The motivation of the present work is manyfold. Firstly, we attempt to extend the high-precision elastic scattering measurements of the last decade in the mass range Mohr13 () towards lower masses. Secondly, we include inelastic (,) scattering into our analysis which may play a significant role for the total (non-elastic) reaction cross section  at very low energies Rau13b (); Avr16 (). Thirdly, we have measured reaction cross sections of the (,n), (,p), and (,) reactions at exactly the same energy as (,) elastic and inelastic scattering. This avoids any complications from the extrapolation of the energy-dependent -nucleus potential. In our previous study Gyu12 () such experimental data have been used for a sensitive test of the basic quantum-mechanical equation which relates the total reaction cross section  to the reflexion coefficients of elastic scattering. In the present work the reduced experimental uncertainties allow to use the quantum-mechanical relation for  to constrain the cross sections of unobserved non-elastic channels. Note that the chosen target nucleus Zn is well-suited for such a study because most of the reaction products of -induced reactions are unstable. This allows a simple and robust determination of the total cross section for each reaction channel by activation measurements.

The paper is organized as follows. In Sect. II we describe our experimental procedures for the measurement of -induced reaction cross sections on Zn and Zn(,)Zn scattering. Sect. III presents the analysis of our new scattering data and further scattering data from literature. A comparison between the total reaction cross sections  from scattering and from the sum of the individual reaction cross sections will be given in Sect. IV. The predictions of recent global -nucleus potentials will be compared to our experimental reaction data in Sec. V. A final discussion and conclusions will be provided in Sect. VI.

Ii Experimental set-up and procedure

In order to give a comprehensive experimental description of the Zn +  system, the cross sections of the following reaction channels were measured in the present work: The elastic -scattering cross section at E = 12.1 and 16.1 MeV was measured in a wide angular range. Inelastic scattering leading to the first four exited states of Zn was also measured in an angular range limited to a more backward region. Using the activation technique, the cross sections of the Zn(,)Ge, Zn(,n)Ge, and Zn(,p)Ga reactions were also measured at the same energies. Since the experimental techniques of both the scattering and activation experiments were already described in detail elsewhere Gyu12 (); Mohr13 (), here only the most important features of the measurements and the results are presented.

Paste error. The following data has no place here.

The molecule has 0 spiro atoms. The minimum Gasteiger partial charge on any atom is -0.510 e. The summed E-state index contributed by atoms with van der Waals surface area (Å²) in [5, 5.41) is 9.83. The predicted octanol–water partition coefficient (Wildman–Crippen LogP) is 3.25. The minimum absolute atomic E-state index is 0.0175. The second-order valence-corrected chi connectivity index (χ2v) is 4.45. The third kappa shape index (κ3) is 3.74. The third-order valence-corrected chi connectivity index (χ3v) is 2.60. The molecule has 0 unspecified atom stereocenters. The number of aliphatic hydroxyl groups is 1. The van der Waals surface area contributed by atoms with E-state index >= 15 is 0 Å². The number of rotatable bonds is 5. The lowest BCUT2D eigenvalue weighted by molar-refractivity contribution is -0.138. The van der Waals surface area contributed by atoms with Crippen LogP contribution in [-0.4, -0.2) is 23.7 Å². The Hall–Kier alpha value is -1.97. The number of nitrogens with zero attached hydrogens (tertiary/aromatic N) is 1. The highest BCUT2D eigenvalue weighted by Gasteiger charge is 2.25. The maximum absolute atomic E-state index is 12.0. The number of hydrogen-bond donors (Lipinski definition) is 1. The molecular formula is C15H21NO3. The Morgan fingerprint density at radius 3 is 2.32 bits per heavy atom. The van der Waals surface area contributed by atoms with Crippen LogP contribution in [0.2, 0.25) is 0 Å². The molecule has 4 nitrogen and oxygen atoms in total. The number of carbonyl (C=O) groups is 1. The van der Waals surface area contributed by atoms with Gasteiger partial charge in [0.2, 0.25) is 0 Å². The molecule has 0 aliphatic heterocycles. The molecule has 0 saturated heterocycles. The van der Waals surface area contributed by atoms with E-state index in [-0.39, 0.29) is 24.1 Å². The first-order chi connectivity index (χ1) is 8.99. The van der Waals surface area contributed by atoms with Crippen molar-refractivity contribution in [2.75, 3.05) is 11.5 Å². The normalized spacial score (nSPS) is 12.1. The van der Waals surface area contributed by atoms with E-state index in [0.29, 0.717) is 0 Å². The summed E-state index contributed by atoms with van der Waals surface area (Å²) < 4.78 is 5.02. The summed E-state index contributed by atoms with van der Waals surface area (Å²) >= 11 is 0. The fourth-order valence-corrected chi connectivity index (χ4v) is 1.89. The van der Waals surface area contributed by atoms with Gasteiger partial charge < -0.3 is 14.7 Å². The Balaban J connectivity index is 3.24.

ii.1 Scattering experiments

The scattering experiments were carried out at the cyclotron accelerator of Atomki which provided  beams of 12.05 and 16.12 MeV energy with typical intensity of 150 nA. Targets were produced by evaporating highly enriched (99.71 %) metallic Zn onto thin (40 g/cm) carbon foils. The thickness of the Zn layer was about 150 g/cm determined by  energy loss measurements. The energy loss at the energies of the scattering experiment is negligible compared to the energy width of the beam.

The angular distributions were measured in a scattering chamber equipped with seven ion implanted Si particle detectors. The detectors were fixed on turntables enabling the measurement of scattered particle spectra in an angular range between 20 and 175. In addition, two detectors were fixed at 15 with respect to the beam. These monitor detectors were used for normalization purposes. Two typical scattering spectra are shown in Fig.1 recorded in the forward and backward regions, respectively. Peaks corresponding to elastic and inelastic scattering events on Zn and on carbon and oxygen target components are indicated.

Figure 1: Two typical scattering spectra measured at 16.12 MeV -energy at forward (35, upper panel) and backward (165, lower panel) angles. The origin of the most prominent peaks are indicated.

The elastic scattering cross sections were measured at both energies in the complete angular range between 20 and 175. The excitation energies of the first four excited states of Zn are 991.6 keV (), 1799.4 keV (), 1910.3 keV (), and 2306.8 keV () ENSDF (); NDS (). The energy of the first excited state is far away enough from both the ground state and the higher energy excited states so that the peak corresponding to the inelastic scattering leading to this excited state is well separated in the particle spectra. Therefore, the inelastic scattering cross section for this excited state could be determined over a wider angular range. The only limitation is caused by the elastic scattering events on carbon and oxygen in the target which start to overlap with the inelastic peak in the forward angle region. Therefore, the inelastic scattering cross section to the first excited state could be only determined in the angular range between 40 and 175.

The second and third excited states could not be fully resolved because of their energy difference of about 100 keV. Therefore, only the sum of the cross sections leading to these states could be measured in the angular range between 60 and 175. Owing to the sufficient separation, the inelastic cross section leading to the fourth excited state could be determined from 60 to 175. Above the fourth exited state the level density becomes too high, and hence no further inelastic cross sections could be measured to higher lying levels.

The experimental data will be provided to the community in tabular form through the EXFOR database EXFOR ().

ii.2 Activation experiments

The activation cross section measurements had been already carried out and published in full details Gyu12 (). In the present work only one additional data point was determined since in Gyu12 () no measurement was carried out at 16.12 MeV -energy, which is one of the energies where the scattering cross section was measured in the present work and the total cross section  is determined.